Uncovering the Truth: Part 2

In our last post, we presented two ways for uncovering the truth. These were “distancing “one’s self from the subject” and “using qualifying language. In Part 2, the emphasis is on “repeating the question” and using a different angle to questioning.”


How a person deals with questions and answers also provides clues to honesty. Does the person repeat the question? What is their response when asking questions from a different angle? Do they avoid a direct answer to the question? How do they respond to silence? What type of words do they use when answering? How do they use the words spoken? All of these questions shed light on a person’s honesty.


Repeating the Question

Those about to tell a lie may repeat the question before answering. In our example, when the student says, “Are you asking me to tell you if I was smoking with a certain group of students under a bridge?” the student may be about to lie.


Using a Different Angle to Questioning

One can anticipate that in asking a question that affords only a “yes” or “no” response, the response will usually be “no,” especially if answering “yes” has a negative consequence. For example, “Were you smoking under the bridge?” The interviewer may present the direct question another way, “What do you know about the boys who were smoking under the Walmart Bridge on school property”? A safe response would be, “I don’t know anything.”


Rather than using these direct approaches, consider approaching the question from a different angle. Ask, “If you were to smoke on campus and not get caught, where are some of the places you would consider smoking?”


As they respond, look for both verbal and non-verbal clues. For example, if the student mentions “under the bridge” as a good place to smoke, observe if they lower their eyelids, or lift them for a few seconds, or rub them with their finger. These motions are indications of uneasiness and possible deception.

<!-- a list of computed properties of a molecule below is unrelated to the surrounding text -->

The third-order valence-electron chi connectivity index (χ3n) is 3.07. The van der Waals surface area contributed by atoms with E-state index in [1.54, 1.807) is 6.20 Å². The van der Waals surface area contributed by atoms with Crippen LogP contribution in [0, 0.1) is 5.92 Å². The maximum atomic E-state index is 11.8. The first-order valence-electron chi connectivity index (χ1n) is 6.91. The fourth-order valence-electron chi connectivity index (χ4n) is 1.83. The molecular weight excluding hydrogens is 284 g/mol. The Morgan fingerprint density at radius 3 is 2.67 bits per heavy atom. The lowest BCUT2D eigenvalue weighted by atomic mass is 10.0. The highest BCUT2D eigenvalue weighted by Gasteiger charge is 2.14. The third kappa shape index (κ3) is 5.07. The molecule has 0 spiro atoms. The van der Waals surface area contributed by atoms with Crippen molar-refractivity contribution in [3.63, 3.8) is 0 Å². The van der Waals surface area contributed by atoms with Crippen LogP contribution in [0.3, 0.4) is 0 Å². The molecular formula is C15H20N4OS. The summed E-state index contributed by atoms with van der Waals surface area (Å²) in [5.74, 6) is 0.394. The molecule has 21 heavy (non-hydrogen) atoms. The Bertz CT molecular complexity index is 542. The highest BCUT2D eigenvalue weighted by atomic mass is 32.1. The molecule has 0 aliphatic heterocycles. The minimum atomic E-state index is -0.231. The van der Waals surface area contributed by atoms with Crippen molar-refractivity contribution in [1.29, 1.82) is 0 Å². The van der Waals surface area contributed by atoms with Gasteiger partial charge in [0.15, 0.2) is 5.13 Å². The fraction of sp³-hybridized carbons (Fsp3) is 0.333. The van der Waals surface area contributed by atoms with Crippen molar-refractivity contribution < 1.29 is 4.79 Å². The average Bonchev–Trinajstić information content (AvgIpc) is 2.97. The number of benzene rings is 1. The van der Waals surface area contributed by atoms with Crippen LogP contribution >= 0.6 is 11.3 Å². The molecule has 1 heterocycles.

If they did not mention the bridge as a good place to smoke, follow up with this question, “Why did you not mention smoking under the bridge as a good location to smoke without getting caught?”


A contributor to BBC Future, David Robson, says that “asking open-ended questions forces a liar to magnify and expand their account until they become entrapped in their own web of deceit.”


Avoiding a Direct Answer

A person who is not telling the truth may avoid giving a direct answer. This response happens when a person gives another answer to avoid the truth. For example, “Johnny, is it true that you were smoking under the bridge leading to Walmart?” Johnny answers, “As I said before, my mother gave me permission to walk over to Walmart after school.”


When Johnny sidesteps the question, he is more than likely being deceptive. When he avoids a direct answer, confront him on the response, and reiterate the question. “Johnny, you are not answering the question; were you smoking under the bridge?” Johnny adds, “I know what you are asking. However, as I said, I walked over to Walmart with some friends of mine.”

As you notice, the more you try to pinpoint Johnny’s answer, the more he avoids a direct answer; either Johnny is lying or deceptive.


In Part 3, we will learn the techniques of “allowing for silence” and “listening to words spoken” in an attempt to uncover the truth.

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